Nuseirat Refugee Camp, Gaza – Mohammed Abdel Fatah Badawi is hosting 45 people in his home here in central Gaza. They are all relatives who fled the heavy fighting in Gaza City and have come to stay with him where it is relatively safer.
“Thank God, we are managing,” Badawi, an ambulance driver, told The Media Line. “We had some food in the house and I have been able to go out briefly and get more. The women sleep in the bedrooms and the men are sleeping outside in the garden or on the roof.”
Badawi says that frequent Israeli air attacks and artillery shelling make it dangerous for them to leave the house. They are glued to the radio and television and spend most of their day on the phone, checking in with friends and relatives. He says he has no idea when the fighting will end or what a cease-fire might mean for him. He says that he supports Hamas, which has continued to fire rockets at Israel despite its many attacks against Gaza-based targets that have left more than 700 dead.
“We prefer the fighting to being humiliated,” he said. “We want Hamas to keep fighting until there is an end to the Israeli siege of Gaza and the borders are open.”
One of Hamas’s key demands is that both Israel and Egypt - the countries bordering the densely populated enclave that is home to 1.8 million people – open their borders for the transfers of goods and people. Neither Israel nor Egypt is expected to accept an open border with Gaza, although both have allowed humanitarian cases to enter.
At least 118,000 Gazans have fled their homes to take shelter in schools run by UNRWA, the United Nations Relief and Works Agency.
“There are 40 or 50 people staying in one classroom,” Adnan Abu Hasna, the spokesman for UNRWA in Gaza told The Media Line. “We provide them with some food like bread and cans of tuna, but we don’t have enough mattresses or blankets for them.”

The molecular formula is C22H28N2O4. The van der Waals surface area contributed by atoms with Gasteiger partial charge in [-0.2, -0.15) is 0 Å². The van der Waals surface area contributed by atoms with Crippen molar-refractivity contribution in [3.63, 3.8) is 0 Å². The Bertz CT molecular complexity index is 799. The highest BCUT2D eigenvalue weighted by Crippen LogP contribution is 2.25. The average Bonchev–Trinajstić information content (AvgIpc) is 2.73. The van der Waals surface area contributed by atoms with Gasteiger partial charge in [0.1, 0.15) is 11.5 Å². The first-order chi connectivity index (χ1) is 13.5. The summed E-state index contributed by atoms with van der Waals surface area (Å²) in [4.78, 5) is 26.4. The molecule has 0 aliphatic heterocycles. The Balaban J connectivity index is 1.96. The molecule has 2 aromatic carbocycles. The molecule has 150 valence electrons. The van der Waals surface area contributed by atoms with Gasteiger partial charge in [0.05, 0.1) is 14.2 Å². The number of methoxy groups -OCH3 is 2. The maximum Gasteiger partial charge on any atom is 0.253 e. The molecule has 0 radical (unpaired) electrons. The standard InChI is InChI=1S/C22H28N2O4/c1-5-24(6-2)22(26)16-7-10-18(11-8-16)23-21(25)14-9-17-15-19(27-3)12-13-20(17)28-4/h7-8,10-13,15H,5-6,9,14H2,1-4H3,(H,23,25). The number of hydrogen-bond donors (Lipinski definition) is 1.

He said UNRWA’s 77 schools are filled to capacity. He also said that Israel had fired on several schools even though the Israeli army knew there were civilians in the area. Israeli officials point to two separate incidents in which Hamas rockets have been discovered inside vacant UNRWA school buildings as proof that the Islamists are using schools, mosques and even hospitals as cover for their rocketry. The UN is still investigating where the rockets were moved to after they were found.
Palestinians living in the Gaza Strip describe the environment as being filled with chaos and fear after 17 days of Israeli bombardment.
“Both of my sons, age 3 and 5, have started wetting the bed at night,” Ahmed Abu Hamda, a Palestinian journalist told The Media Line. “My younger son Mohammed is waking up at night having nightmares and screaming and it takes us a long time to calm him down. I know I’m going to have to deal with it, but it will have to wait until after the war ends.”
Abu Hamda says he is careful not to let his children watch the news with the images of dead and dying Palestinian children. But his older son Mustafa saw a photo on his laptop of a dead Palestinian child and asked his father, “Am I going to die too?”
Abu Hamda’s family lives on the eighth floor of a nine story building. He worries that shrapnel from an Israeli strike could shatter the windows, so last week he moved his family to a relative’s house a few blocks away where there had been less shelling.
“Yesterday I went back to my apartment to get some things and all of the windows were broken in my sons’ bedroom,” he said. “There was a big piece of shrapnel on my son’s bed. What would have happened if they had been home?”
One of Abu Hamda’s colleagues, a cameraman, was killed last week, and several of his friends have lost relatives. He says the mood in Gaza is a mixture of depression and anger, and he believes support for Hamas has grown. Before the launch of the Israeli incursion named Operation Protective Edge, polls showed that support for Hamas had dropped significantly.
“People are so angry that they support the resistance,” he said. “They want a peaceful life, but they feel they have no other choice. They are saying ‘hit them (Israel) the way they hit us.’”
Abu Hamda says there is a growing sense in Gaza that life is precarious.
“Every day when I leave for work, I kiss my wife and kids good-bye because I think I may never see them again,” he said. “And every night when I come home, I thank God that He gave me another chance to see them.”
Article by Linda Gradstein and Rami Almagheiri
Reprinted with permission from The Media Line